MV-algebra

In abstract algebra, a branch of pure mathematics, an MV-algebra is an algebraic structure with a binary operation ${\displaystyle \oplus }$, a unary operation ${\displaystyle \neg }$, and the constant ${\displaystyle 0}$, satisfying certain axioms. MV-algebras are the algebraic semantics of Łukasiewicz logic; the letters MV refer to the many-valued logic of Łukasiewicz. MV-algebras coincide with the class of bounded commutative BCK algebras.

Definitions

An MV-algebra is an algebraic structure ${\displaystyle \langle A,\oplus ,\lnot ,0\rangle ,}$ consisting of

which satisfies the following identities:

By virtue of the first three axioms, ${\displaystyle \langle A,\oplus ,0\rangle }$ is a commutative monoid. Being defined by identities, MV-algebras form a variety of algebras. The variety of MV-algebras is a subvariety of the variety of BL-algebras and contains all Boolean algebras.

An MV-algebra can equivalently be defined (Hájek 1998) as a prelinear commutative bounded integral residuated lattice ${\displaystyle \langle L,\wedge ,\vee ,\otimes ,\rightarrow ,0,1\rangle }$ satisfying the additional identity ${\displaystyle x\vee y=(x\rightarrow y)\rightarrow y.}$

Examples of MV-algebras

A simple numerical example is ${\displaystyle A=[0,1],}$ with operations ${\displaystyle x\oplus y=\min(x+y,1)}$ and ${\displaystyle \lnot x=1-x.}$ In mathematical fuzzy logic, this MV-algebra is called the standard MV-algebra, as it forms the standard real-valued semantics of Łukasiewicz logic.

The trivial MV-algebra has the only element 0 and the operations defined in the only possible way, ${\displaystyle 0\oplus 0=0}$ and ${\displaystyle \lnot 0=0.}$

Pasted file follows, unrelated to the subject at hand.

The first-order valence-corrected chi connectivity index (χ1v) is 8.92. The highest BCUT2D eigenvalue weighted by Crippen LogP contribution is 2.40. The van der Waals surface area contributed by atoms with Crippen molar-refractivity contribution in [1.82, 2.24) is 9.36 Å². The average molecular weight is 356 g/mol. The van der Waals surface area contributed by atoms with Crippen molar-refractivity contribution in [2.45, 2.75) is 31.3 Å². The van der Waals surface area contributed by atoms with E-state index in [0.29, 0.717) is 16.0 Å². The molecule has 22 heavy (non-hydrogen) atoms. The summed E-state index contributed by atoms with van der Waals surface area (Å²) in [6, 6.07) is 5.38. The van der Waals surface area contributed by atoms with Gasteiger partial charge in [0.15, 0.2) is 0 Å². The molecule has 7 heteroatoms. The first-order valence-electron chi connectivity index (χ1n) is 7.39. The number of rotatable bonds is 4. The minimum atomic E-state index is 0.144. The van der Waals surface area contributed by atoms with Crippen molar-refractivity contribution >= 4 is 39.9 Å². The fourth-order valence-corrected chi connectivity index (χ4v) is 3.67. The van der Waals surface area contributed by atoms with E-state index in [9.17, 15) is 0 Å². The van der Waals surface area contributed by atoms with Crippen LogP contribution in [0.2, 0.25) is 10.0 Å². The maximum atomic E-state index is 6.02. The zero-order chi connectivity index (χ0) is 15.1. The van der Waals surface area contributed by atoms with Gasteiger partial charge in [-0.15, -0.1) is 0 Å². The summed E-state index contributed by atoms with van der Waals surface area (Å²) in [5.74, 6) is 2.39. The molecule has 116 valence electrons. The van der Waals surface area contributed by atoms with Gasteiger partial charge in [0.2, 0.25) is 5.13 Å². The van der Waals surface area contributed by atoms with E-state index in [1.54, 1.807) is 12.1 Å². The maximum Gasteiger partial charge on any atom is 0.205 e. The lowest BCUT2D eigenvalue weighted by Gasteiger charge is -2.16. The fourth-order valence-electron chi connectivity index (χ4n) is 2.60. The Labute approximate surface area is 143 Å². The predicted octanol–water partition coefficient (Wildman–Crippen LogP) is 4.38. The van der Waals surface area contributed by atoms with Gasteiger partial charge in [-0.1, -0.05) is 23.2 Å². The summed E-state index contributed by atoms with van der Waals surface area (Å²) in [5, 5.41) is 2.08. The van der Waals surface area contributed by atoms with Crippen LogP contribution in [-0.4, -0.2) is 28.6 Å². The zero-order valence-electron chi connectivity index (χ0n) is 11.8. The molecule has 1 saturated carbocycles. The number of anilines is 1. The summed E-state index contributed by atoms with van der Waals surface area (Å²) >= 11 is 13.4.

The two-element MV-algebra is actually the two-element Boolean algebra ${\displaystyle \{0,1\},}$ with ${\displaystyle \oplus }$ coinciding with Boolean disjunction and ${\displaystyle \lnot }$ with Boolean negation. In fact adding the axiom ${\displaystyle x\oplus x=x}$ to the axioms defining an MV-algebra results in an axiomantization of Boolean algebras.

If instead the axiom added is ${\displaystyle x\oplus x\oplus x=x\oplus x}$, then the axioms define the MV3 algebra corresponding to the three-valued Łukasiewicz logic Ł3{{ safesubst:#invoke:Unsubst||date=__DATE__ |\$B= {{#invoke:Category handler|main}}{{#invoke:Category handler|main}}[citation needed] }}. Other finite linearly ordered MV-algebras are obtained by restricting the universe and operations of the standard MV-algebra to the set of ${\displaystyle n}$ equidistant real numbers between 0 and 1 (both included), that is, the set ${\displaystyle \{0,1/(n-1),2/(n-1),\dots ,1\},}$ which is closed under the operations ${\displaystyle \oplus }$ and ${\displaystyle \lnot }$ of the standard MV-algebra; these algebras are usually denoted MVn.

Another important example is Chang's MV-algebra, consisting just of infinitesimals (with the order type ω) and their co-infinitesimals.

Chang also constructed an MV-algebra from an arbitrary totally ordered abelian group G by fixing a positive element u and defining the segment [0, u] as { xG | 0 ≤ xu }, which becomes an MV-algebra with xy = min(u, x+y) and ¬x = ux. Furthermore, Chang showed that every linearly ordered MV-algebra is isomorphic to an MV-algebra constructed from a group in this way.

D. Mundici extended the above construction to abelian lattice-ordered groups. If G is such a group with strong (order) unit u, then the "unit interval" { xG | 0 ≤ xu } can be equipped with ¬x = ux, xy = uG (x+y), xy = 0∨G(x+yu). This construction establishes a categorical equivalence between lattice-ordered abelian groups with strong unit and MV-algebras.

Relation to Łukasiewicz logic

C. C. Chang devised MV-algebras to study many-valued logics, introduced by Jan Łukasiewicz in 1920. In particular, MV-algebras form the algebraic semantics of Łukasiewicz logic, as described below.